The book offers clear-eyed analysis of what makes Barack Obama better than the best and brighter than brightest, in side-by-side match ups with a sorry catalog of pale imitations — from George Washington to Ronald Reagan. With a sense of pathos rarely seen outside of the pages of Popular Mechanics, Fleming brings the reader to the edge of an abyss of despair, weeping for the 43 chief executives consigned to the index of Obama history. But then Fleming lifts us triumphantly to the revelation that all of recorded time is, in reality, HIS story.
Of course, critics may note that writing a laudatory biography of Barack Obama is a task so simple, it’s akin to snapping an alluring photograph of Nancy Pelosi (just randomly press the shutter from any angle). Yet, Fleming deserves credit for shining the spotlight of scrutiny on Obama, even if that light is inevitably out-shined by the inner glow of the subject himself.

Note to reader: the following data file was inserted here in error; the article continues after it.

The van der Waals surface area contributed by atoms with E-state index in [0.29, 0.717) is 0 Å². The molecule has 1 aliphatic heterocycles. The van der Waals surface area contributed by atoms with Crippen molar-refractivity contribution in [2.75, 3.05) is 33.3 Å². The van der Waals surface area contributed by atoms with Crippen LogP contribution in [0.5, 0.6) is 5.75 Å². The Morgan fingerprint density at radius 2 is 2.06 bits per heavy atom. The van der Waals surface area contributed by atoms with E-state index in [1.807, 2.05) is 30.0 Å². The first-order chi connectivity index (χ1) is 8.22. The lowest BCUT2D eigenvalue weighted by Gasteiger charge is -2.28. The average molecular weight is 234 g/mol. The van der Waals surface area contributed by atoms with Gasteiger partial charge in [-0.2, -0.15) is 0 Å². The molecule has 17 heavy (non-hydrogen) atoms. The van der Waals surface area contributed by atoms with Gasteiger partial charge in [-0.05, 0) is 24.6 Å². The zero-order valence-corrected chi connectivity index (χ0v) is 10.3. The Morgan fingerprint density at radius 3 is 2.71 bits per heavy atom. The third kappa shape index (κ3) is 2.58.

Unfortunately, my enjoyment of the book was interrupted at all-too-frequent intervals by inappropriate laughter which I attribute to some medication I’ll soon be taking, rather than to any flaw in Fleming’s presentation of the president. It was shameful of me to react to such an important tome as if it were a chuckle-worthy, guffaw-stained satirical lampooning of the president. I beg the author’s forgiveness, and hope he will speak well of me to Mr. Obama at the White House reception in honor of Frank J. Fleming’s first Pulitzer Prize for literature.
You can purchase Obama: The Greatest President in the History of Everything at Amazon.com